USAA wins patent contract with Discover, swears to keep pursuing banks

Think what you will about USAA’s decade-long patent war on the remainder of the monetary market, you can’t reject the business has determination.

This week, Discover Financial Services signed a licensing contract with USAA that lets the card network utilize more than 130 USAA patents for remote deposit capture innovation. Terms of the contract were not divulged. Discover decreased an ask for an interview or remark.

USAA signified that it’s going to keep pursuing banks that enable consumers to deposit checks by taking photos of them with their phones. It has actually currently submitted suits versus Wells Fargo, PNC Financial Services Group and Truist Financial.

“We look forward to working with more banks to create reasonable licensing agreements that benefit their customers,” Nathan McKinley, USAA vice president and head of business advancement, stated in a declaration. 

Some banks are most likely to keep combating right back.

“The United States Patent and Trademark Office has already found that several of USAA’s patents — including patents asserted against PNC — are invalid, confirming our position that USAA did not invent mobile remote check deposit,” a PNC spokesperson stated. “PNC plans to continue our appeals and has asked the [U.S. Court of Appeals for the Federal Circuit] to find USAA’s entire set of asserted patents related to this technology invalid.”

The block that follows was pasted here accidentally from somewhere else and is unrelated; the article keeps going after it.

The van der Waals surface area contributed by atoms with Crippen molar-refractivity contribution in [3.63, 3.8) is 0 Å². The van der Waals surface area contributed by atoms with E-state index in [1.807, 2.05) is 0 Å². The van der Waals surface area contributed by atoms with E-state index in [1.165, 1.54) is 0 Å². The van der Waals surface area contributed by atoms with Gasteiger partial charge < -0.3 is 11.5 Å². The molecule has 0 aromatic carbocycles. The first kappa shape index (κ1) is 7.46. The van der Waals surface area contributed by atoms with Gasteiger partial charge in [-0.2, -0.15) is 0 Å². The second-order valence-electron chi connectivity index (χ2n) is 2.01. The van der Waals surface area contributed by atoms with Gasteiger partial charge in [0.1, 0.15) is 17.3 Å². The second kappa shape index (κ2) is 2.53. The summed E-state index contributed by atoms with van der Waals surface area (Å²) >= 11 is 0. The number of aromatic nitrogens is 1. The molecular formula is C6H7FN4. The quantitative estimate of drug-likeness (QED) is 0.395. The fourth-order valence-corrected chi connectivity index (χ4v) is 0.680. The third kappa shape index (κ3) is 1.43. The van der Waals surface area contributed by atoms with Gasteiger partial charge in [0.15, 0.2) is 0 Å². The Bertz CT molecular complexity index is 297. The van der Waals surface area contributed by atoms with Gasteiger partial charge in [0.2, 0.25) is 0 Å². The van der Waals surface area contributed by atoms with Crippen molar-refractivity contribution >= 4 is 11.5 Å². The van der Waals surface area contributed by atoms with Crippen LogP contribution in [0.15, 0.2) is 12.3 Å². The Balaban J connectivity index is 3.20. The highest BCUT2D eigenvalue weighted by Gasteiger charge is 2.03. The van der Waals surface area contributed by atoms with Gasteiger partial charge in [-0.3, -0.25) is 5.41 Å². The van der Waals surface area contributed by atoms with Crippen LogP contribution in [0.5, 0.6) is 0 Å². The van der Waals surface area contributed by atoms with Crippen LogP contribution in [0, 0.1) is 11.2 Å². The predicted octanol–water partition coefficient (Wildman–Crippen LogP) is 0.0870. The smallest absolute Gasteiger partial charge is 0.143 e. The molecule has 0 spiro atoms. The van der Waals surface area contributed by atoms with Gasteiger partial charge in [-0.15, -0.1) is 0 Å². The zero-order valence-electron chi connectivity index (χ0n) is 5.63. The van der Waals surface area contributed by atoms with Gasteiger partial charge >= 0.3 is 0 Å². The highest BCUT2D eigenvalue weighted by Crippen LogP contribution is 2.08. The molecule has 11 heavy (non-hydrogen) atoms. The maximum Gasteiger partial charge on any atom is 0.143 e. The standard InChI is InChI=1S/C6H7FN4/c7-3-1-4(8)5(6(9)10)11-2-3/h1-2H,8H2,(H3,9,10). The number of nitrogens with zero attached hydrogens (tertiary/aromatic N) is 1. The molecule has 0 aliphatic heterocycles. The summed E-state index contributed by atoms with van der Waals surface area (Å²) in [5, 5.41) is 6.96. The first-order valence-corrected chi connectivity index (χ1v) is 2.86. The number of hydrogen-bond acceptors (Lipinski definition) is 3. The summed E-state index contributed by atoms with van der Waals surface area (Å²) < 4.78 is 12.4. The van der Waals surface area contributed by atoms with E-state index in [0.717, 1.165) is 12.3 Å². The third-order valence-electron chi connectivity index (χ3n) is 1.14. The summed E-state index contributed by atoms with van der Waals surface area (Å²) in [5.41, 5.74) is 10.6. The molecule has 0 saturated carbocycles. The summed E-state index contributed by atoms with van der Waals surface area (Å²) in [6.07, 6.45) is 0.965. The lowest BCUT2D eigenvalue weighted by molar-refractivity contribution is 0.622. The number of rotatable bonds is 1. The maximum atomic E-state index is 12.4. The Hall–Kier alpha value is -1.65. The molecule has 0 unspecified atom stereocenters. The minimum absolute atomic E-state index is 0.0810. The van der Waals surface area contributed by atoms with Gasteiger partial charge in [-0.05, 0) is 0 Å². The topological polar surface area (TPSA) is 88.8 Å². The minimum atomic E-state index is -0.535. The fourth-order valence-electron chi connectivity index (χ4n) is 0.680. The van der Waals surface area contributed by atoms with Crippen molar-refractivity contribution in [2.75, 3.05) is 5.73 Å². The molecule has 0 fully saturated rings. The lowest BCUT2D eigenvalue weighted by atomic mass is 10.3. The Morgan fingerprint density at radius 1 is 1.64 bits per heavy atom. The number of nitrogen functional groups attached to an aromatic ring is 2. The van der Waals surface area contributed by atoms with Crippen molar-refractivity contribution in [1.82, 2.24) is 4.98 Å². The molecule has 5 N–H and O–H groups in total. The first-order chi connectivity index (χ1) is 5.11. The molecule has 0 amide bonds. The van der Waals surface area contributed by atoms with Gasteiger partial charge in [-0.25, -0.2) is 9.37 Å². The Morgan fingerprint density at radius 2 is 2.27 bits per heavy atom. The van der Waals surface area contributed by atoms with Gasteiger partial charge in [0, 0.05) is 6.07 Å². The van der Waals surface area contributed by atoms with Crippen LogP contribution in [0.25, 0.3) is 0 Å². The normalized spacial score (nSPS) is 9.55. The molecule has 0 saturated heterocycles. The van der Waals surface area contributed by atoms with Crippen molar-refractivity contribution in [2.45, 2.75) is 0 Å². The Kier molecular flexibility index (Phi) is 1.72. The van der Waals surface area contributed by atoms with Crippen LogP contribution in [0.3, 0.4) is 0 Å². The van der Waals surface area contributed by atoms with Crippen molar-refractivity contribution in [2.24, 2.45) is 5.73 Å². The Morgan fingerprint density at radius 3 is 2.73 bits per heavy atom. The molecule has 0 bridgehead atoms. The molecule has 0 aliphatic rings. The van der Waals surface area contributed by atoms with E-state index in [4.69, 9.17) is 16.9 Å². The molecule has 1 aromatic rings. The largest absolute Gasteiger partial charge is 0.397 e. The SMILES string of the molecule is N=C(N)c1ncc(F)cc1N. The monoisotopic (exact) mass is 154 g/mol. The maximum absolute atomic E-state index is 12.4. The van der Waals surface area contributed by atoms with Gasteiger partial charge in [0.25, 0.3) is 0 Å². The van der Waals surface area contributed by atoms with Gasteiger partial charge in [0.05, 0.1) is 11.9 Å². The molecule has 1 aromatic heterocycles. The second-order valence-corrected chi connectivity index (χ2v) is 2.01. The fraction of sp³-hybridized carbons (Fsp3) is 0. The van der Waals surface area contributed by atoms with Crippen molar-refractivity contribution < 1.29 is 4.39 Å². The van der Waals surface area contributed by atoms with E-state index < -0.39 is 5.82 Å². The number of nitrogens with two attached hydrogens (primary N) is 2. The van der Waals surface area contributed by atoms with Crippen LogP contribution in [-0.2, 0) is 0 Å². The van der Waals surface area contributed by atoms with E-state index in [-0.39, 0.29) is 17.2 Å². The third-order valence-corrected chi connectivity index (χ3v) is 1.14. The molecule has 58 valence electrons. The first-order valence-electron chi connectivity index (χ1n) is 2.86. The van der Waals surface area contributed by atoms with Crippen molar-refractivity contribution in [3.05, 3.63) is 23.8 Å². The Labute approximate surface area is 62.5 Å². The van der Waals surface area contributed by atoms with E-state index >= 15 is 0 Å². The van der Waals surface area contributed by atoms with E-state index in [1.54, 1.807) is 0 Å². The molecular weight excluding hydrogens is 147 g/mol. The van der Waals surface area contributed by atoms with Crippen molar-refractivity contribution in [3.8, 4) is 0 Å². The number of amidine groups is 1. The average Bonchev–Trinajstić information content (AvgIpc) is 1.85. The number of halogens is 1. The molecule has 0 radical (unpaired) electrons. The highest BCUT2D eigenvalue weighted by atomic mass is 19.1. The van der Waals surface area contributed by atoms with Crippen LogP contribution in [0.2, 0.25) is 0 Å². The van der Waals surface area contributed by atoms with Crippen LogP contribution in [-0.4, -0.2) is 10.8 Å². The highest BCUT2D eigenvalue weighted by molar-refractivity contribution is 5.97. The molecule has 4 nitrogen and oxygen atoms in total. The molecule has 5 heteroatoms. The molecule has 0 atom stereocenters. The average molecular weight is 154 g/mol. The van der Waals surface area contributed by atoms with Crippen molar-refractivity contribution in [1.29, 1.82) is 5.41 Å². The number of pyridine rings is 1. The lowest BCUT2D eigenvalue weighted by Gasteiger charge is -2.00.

A conflict with a long history

USAA has actually been pursuing more than a years to get all big U.S. banks that use mobile deposit capture (the capability to transfer a check by taking a picture of it in a banking app) to pay licensing costs for the innovation, which USAA declares it developed.

The disagreement has its roots in the late 2000s, when USAA and the image-processing innovation business Mitek were service partners. USAA utilized Mitek’s software application to digitize checks gotten by mail. The business interacted to establish mobile deposit capture innovation. 

They had a falling out. Some stated it was over the costs Mitek was charging for its innovation services. 

In an interview at the time, Mitek CEO Jim DeBello explained a company relationship gone awry.

“We have had an existing contract, a license agreement that lets them use our recognition platform, which is not optimally designed for mobile deposit, since 2006,” he stated. “They contacted us and alerted us that they had exceeded the limitations in that contract, which caused us to have a negotiation that’s been going on for several months to provide them a renewed license with our mobile deposit platform.”

In February 2008, Mitek started using remote deposit capture innovation to bank customers. By 2013 it had actually registered 708 banks and cooperative credit union. Over time, practically every U.S. bank purchased this innovation from Mitek. In August 2009, USAA started using its own variation of the innovation to its consumers. 

In March 2012, USAA took legal action against Mitek in the U.S. District Court in San Antonio. In its grievance, USAA stated it developed remote deposit capture innovation “to meet the needs of our highly mobile military membership, enabling them to deposit checks with a scanner or smartphone wherever they may be stationed.” The business stated “Mitek misappropriated USAA’s proprietary and confidential information while working under contract for USAA, and then took numerous steps to claim it as its own.”